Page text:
City, University of London researchers reflect on the remarkable life of Henrietta Lacks for UK Black History Month
Dr Cefa Karabağ and Dr Constantino Carlos Reyes-Aldasoro
For Black History Month 2020, it is fitting to pay tribute to a remarkable African-American woman who, unknowingly, played a hugely significant role in the advances of modern medicine.
Mammalian cell culture is something we take for granted these days. Nevertheless, it plays a critical role in modern research and therapeutic development. Without the life (and ultimately, the death) of Henrietta Lacks, much of what we know about cancer, and many other medical advances, would be impossible.
The HeLa cell line was developed in the 1950s from a particularly aggressive strain of cervical cancer cells taken during a routine biopsy from Henrietta Lacks, a 30-year-old mother of five. She was treated for the disease by Dr George Gey in the racially segregated, coloured ward, of Johns Hopkins University Hospital in Baltimore, Maryland.
As the head of tissue research, Dr George Gey was at the time attempting to establish immortal cell lines that could be used in medical research. Taking tissue samples from poor and/or African American cancer patients being treated in the coloured ward without informed written consent was not unusual, and neither doctors nor their patients were aware of any of the ethical issues involved. Henrietta Lacks was diagnosed in 1950, and died within a year at the age of 31.
However, her cells lived on and became the first human cell line to be established. In any case, her cells pioneered research that led to a better understanding of the causes and treatment of human cancers. In 1952, the Tuskegee Institute set up a laboratory to supply the cell line to other researchers and laboratories which soon spawned a company named Microbiological Associates that supplied HeLa cells for profit.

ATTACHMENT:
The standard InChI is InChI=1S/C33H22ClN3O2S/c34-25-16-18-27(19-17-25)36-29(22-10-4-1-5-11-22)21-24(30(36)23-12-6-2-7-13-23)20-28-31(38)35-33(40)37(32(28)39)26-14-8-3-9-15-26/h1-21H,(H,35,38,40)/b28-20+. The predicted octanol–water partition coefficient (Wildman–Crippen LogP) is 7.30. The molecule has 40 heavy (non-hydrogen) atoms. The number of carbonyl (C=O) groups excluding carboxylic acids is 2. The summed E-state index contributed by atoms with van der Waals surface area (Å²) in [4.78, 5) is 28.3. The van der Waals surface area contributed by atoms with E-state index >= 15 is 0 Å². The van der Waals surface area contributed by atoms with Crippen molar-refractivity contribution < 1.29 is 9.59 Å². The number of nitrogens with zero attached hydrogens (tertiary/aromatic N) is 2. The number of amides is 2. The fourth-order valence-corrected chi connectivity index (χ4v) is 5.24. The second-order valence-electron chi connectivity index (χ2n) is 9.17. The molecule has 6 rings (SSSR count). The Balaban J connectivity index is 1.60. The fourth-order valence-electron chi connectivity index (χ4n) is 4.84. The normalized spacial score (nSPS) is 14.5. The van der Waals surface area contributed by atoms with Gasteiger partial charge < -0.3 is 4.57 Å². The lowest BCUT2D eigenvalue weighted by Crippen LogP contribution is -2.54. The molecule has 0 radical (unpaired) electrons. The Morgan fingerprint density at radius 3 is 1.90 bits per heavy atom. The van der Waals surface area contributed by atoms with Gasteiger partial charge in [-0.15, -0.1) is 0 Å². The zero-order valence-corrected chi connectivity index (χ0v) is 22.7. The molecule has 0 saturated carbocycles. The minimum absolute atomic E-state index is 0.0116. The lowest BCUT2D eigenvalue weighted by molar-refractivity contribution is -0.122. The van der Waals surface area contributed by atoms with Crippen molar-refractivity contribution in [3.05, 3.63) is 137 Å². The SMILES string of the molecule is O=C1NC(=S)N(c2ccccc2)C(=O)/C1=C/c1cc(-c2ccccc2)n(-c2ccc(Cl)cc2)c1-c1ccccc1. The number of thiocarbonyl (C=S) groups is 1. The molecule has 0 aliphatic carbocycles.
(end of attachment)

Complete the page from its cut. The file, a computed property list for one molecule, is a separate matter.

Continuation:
The cells were used in laboratories around the world and have been crucial for the development of vaccines, for instance, the polio vaccine. Though initially the cells were known by the pseudonym Helen Lane, as a tribute to Dr George Gey who died of pancreatic cancer in 1970, the cells have since been correctly identified as having been sourced from Henrietta Lacks.
The Lacks family learnt for the first time that her cells were still alive when scientists at the Johns Hopkins Hospital approached them for tissue samples for a genetic analysis. They soon learnt that her cells had been commercialised. Henrietta’s children found this upsetting - for one, they wondered how their mother’s soul could rest in peace if her cells were still around; for another, the family was poor and could ill afford health insurance, and yet their mother’s cells were part of a multi-billion-dollar industry.
Henrietta Lacks’ story caught more public attention in 2010 with the publication of an award-winning book, which stayed on the New York Times best-seller list for 2 years, The Immortal Life of Henrietta Lacks, by Rebecca Skloot. A drama television film, with the same name as the book, starring Oprah Winfrey and Rose Byrne, and directed by George C. Wolfe, premiered in April 2017.
HeLa cells have been a vital tool in biomedical research and have been used for decades, leading to an increased understanding of the fundamentals of human health and disease. Some of the research involving HeLa cells also served as the underpinning of several Nobel Prize winning discoveries.
To honour Ms. Lacks’ and her family’s continued support of biomedical research, The US National Institutes of Health (NIH) analysed and evaluated the scientific literature involving HeLa cells and found over 110,000 publications that cited the use of HeLa cells between 1953 to 2018.
At City, we have been working in collaboration with the Francis Crick Institute on the imaging of HeLa cells.
The cells were prepared and observed using Electron Microscopy (EM), which can acquire tens of thousands of data sets that can easily exceed several gigabytes of data every month. Part of the research requires the identification of the nuclei of these cells, which is a complicated task that can take an expert around a week to accomplish. At City, we developed a computational approach that solves this task in minutes, and with minimal effort. The approach, using an algorithm, consists of several steps of processing in which features are highlighted and used to ultimately identify the cell's nucleus and the membrane surrounding it.
The algorithm was developed as part of Cefa Karabağ’s PhD work. The City/Francis Crick Institute research collaboration has yielded the publication of two journal papers and three conference papers including the prestigious International Symposium in Biomedical Imaging in 2019, which took place in Venice.
Please visit this weblink to read their most recent academic paper, published in the PLoS ONE Journal.